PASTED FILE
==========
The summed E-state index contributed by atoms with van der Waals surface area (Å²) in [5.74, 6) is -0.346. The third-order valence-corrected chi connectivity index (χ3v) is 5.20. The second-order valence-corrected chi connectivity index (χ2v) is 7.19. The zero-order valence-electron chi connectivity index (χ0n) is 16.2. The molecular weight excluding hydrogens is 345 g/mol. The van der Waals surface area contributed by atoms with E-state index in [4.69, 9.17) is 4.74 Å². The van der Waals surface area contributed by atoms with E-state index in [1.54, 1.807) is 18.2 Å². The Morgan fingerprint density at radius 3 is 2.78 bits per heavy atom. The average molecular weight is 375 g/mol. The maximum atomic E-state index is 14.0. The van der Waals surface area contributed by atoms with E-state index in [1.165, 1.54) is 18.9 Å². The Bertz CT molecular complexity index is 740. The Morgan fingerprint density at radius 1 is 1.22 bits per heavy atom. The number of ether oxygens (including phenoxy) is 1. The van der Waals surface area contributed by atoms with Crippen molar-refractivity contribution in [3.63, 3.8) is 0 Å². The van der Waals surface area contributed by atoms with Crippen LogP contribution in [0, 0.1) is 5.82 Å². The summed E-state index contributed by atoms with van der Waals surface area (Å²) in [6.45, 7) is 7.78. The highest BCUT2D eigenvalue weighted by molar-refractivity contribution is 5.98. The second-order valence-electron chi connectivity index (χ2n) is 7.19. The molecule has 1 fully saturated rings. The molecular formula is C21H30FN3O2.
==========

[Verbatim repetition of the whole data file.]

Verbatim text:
The summed E-state index contributed by atoms with van der Waals surface area (Å²) in [5.74, 6) is -0.346. The third-order valence-corrected chi connectivity index (χ3v) is 5.20. The second-order valence-corrected chi connectivity index (χ2v) is 7.19. The zero-order valence-electron chi connectivity index (χ0n) is 16.2. The molecular weight excluding hydrogens is 345 g/mol. The van der Waals surface area contributed by atoms with E-state index in [4.69, 9.17) is 4.74 Å². The van der Waals surface area contributed by atoms with E-state index in [1.54, 1.807) is 18.2 Å². The Morgan fingerprint density at radius 3 is 2.78 bits per heavy atom. The average molecular weight is 375 g/mol. The maximum atomic E-state index is 14.0. The van der Waals surface area contributed by atoms with E-state index in [1.165, 1.54) is 18.9 Å². The Bertz CT molecular complexity index is 740. The Morgan fingerprint density at radius 1 is 1.22 bits per heavy atom. The number of ether oxygens (including phenoxy) is 1. The van der Waals surface area contributed by atoms with Crippen molar-refractivity contribution in [3.63, 3.8) is 0 Å². The van der Waals surface area contributed by atoms with Crippen LogP contribution in [0, 0.1) is 5.82 Å². The summed E-state index contributed by atoms with van der Waals surface area (Å²) in [6.45, 7) is 7.78. The highest BCUT2D eigenvalue weighted by molar-refractivity contribution is 5.98. The second-order valence-electron chi connectivity index (χ2n) is 7.19. The molecule has 1 fully saturated rings. The molecular formula is C21H30FN3O2.